If you don’t know about the mirror glaze craze, I can only assume you’ve been temporarily living on Mars. It all began when Olga Noskova shared photos of her creations on Instagram. Before long they had gone viral and for good reason. There is just something about the mirror-shine that is so mesmerising, you can’t look away!
A mirror glaze will transform a boring old cake into a sophisticated show-stopper. It will most certainly be a talking point among your guests as they ogle over the glossy, reflective shine.
All you need to do this yourself is a kitchen scale, a sugar thermometer and a palette knife. You may find this hard to believe, but the trickiest part of achieving this mirror look is actually not making the glaze. It’s icing the cake before you glaze it. In order for the cake to have the mirror shine, the iced cake needs to be ultra-smooth.
Read through these tips before starting, and you should have no trouble achieving your very own work of art!
– Use a bread knife to slice the top bulge of the cake off so that the top is completely flat and level.
– The icing needs to be as white as possible to show the colour of the glaze accurately. Try using Wooden Spoon white margarine instead of butter when making your icing. A cream cheese icing also works well.
– First ice the sponge cake roughly with a ‘crumb coat’ of icing, refrigerate of 30 minutes then ice again. A crumb coat is a thin layer of icing that seals in the stray crumbs before the second layer of icing is applied. This takes a little extra time but ensures the icing is perfectly smooth.
– Try using a hot palette knife for the final smoothing of the icing. Dip the knife in hot water then dry it and smooth over any rough edges.
– You’ll notice the measurements are all in grams and not millilitres. It is generally accepted by serious bakers that weight measurements are more precise than volume measurements. Especially for a recipe like this you want to be as accurate as possible to get the perfect result.
– Liquid Glucose is available at baking shops.
– When adding your food colouring, go for a shade darker than you actually want. The white icing will lighten the overall colour quite a bit.
– Keep a close eye on the glaze as it’s cooling. If it cools much below 28°C it will be too thick to pour. If it hasn’t cooled enough it will be to thin and potentially melt the icing underneath.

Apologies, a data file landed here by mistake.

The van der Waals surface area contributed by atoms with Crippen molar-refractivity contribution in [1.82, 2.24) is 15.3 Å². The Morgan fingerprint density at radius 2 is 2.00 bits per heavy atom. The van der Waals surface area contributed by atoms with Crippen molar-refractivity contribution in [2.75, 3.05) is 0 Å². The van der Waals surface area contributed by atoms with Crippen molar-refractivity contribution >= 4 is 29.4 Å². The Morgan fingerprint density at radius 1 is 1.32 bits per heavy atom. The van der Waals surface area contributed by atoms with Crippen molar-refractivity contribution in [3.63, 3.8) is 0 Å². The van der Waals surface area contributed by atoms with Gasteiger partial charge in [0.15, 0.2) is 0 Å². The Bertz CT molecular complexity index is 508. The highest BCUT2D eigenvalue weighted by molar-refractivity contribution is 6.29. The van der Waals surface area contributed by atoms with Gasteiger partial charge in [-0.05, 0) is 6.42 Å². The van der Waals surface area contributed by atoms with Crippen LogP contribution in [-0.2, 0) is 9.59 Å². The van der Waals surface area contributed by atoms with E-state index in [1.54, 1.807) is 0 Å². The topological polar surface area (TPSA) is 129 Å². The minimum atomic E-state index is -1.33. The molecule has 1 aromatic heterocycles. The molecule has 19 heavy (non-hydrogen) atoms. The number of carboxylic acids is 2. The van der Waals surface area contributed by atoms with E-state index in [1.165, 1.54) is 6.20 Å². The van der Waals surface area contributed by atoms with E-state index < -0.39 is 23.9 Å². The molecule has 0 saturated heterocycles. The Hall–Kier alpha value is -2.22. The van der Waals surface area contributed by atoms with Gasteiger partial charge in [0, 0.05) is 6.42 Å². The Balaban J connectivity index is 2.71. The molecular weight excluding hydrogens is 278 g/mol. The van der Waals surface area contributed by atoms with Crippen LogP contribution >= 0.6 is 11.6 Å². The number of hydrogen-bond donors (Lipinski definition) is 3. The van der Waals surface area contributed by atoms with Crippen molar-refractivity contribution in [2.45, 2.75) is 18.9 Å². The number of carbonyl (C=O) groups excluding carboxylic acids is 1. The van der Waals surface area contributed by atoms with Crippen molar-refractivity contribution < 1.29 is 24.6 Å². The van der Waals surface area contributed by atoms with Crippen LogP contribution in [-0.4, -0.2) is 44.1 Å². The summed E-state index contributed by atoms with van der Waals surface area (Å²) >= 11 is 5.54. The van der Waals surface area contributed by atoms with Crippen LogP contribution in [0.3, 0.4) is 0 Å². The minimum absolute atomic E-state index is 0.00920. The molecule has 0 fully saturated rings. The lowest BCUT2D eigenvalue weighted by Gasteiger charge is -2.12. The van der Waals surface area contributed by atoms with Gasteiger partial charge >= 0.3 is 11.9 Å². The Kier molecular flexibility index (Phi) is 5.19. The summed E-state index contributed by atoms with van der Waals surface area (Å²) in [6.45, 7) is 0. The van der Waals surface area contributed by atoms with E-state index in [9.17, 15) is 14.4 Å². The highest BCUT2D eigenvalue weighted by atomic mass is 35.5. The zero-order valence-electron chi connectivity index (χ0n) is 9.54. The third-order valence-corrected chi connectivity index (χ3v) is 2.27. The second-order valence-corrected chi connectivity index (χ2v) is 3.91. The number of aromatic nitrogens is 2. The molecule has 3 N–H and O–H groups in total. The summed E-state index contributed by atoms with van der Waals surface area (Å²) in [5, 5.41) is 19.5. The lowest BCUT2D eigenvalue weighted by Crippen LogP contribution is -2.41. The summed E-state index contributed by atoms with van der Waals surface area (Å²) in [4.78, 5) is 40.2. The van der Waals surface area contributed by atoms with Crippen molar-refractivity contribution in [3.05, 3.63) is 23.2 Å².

– As a final tip, use hot water to get the glaze off any dirty dishes, and preferably wash up as soon as possible before the glaze sets.
– This recipe will make around 500ml of glaze, enough to glaze a large double layered cake, approx 23cm in diameter.
1 x 23cm cake, smoothly iced with a white buttercream icing
10g gelatine leaves/sheets
150g liquid glucose
150g white sugar
100g condensed milk
A few drops of food colouring (whatever colour you like!)
150g good quality white chocolate, broken into small pieces
- Soak the gelatine in the 60g water and set aside.
- Place the glucose, sugar and 70g water into a saucepan and bring to the boil, stirring occasionally.
- Continue heating until the mixture reaches 104°C.
- Remove from heat then whisk in the condensed milk and food colouring.
- Squeeze out the excess water from the gelatine leaves then add them to the mixture and whisk until smooth.
- Pour this warm mixture over the white chocolate and stir until the chocolate is completely melted and you have a smooth and uniform mixture.
- Sieve the mixture into a jug and set aside to cool.
- Once the glaze has reached between 28°C – 31°C, remove the iced cake from the fridge. Place it on a wire rack or upside down cake tin (a few cm smaller than the cake so that the glaze can run off). Place this over a baking tray to catch the excess glaze.
- Carefully pour the glaze over the cake, ensuring all sides are completely covered.
- Place the glazed cake back in the fridge for 3-4 hours.
- Just before serving, carefully transfer the cake to a serving dish.
- If you can bring yourself slice it, use a hot knife (dip the knife in hot water then dry) and wipe it clean in-between each slice.